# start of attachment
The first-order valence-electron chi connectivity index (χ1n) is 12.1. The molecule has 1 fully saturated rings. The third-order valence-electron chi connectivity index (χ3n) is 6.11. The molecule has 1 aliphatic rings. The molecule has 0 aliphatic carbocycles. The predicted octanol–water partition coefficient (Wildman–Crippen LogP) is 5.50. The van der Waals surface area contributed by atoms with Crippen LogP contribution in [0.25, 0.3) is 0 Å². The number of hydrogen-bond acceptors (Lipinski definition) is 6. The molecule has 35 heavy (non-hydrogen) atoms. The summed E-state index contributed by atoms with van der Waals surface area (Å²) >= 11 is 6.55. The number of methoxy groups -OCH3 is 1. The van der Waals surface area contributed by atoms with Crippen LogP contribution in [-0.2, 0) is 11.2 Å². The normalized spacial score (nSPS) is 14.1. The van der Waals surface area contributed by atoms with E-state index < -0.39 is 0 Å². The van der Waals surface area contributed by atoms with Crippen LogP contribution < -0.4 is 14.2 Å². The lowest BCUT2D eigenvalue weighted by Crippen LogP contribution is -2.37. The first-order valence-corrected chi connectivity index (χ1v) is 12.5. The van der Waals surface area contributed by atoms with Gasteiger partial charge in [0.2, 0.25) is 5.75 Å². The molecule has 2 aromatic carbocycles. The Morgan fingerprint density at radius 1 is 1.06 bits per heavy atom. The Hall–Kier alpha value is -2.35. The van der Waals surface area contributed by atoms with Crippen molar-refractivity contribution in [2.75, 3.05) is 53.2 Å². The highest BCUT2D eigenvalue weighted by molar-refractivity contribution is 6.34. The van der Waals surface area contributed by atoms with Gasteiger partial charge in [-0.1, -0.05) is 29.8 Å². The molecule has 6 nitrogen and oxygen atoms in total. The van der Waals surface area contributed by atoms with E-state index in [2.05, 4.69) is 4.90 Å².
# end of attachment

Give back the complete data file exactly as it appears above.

The first-order valence-electron chi connectivity index (χ1n) is 12.1. The molecule has 1 fully saturated rings. The third-order valence-electron chi connectivity index (χ3n) is 6.11. The molecule has 1 aliphatic rings. The molecule has 0 aliphatic carbocycles. The predicted octanol–water partition coefficient (Wildman–Crippen LogP) is 5.50. The van der Waals surface area contributed by atoms with Crippen LogP contribution in [0.25, 0.3) is 0 Å². The number of hydrogen-bond acceptors (Lipinski definition) is 6. The molecule has 35 heavy (non-hydrogen) atoms. The summed E-state index contributed by atoms with van der Waals surface area (Å²) >= 11 is 6.55. The number of methoxy groups -OCH3 is 1. The van der Waals surface area contributed by atoms with Crippen LogP contribution in [-0.2, 0) is 11.2 Å². The normalized spacial score (nSPS) is 14.1. The van der Waals surface area contributed by atoms with E-state index < -0.39 is 0 Å². The van der Waals surface area contributed by atoms with Crippen LogP contribution < -0.4 is 14.2 Å². The lowest BCUT2D eigenvalue weighted by Crippen LogP contribution is -2.37. The first-order valence-corrected chi connectivity index (χ1v) is 12.5. The van der Waals surface area contributed by atoms with Gasteiger partial charge in [0.2, 0.25) is 5.75 Å². The molecule has 2 aromatic carbocycles. The Morgan fingerprint density at radius 1 is 1.06 bits per heavy atom. The Hall–Kier alpha value is -2.35. The van der Waals surface area contributed by atoms with Crippen molar-refractivity contribution in [2.75, 3.05) is 53.2 Å². The highest BCUT2D eigenvalue weighted by molar-refractivity contribution is 6.34. The van der Waals surface area contributed by atoms with Gasteiger partial charge in [-0.1, -0.05) is 29.8 Å². The molecule has 6 nitrogen and oxygen atoms in total. The van der Waals surface area contributed by atoms with E-state index in [2.05, 4.69) is 4.90 Å².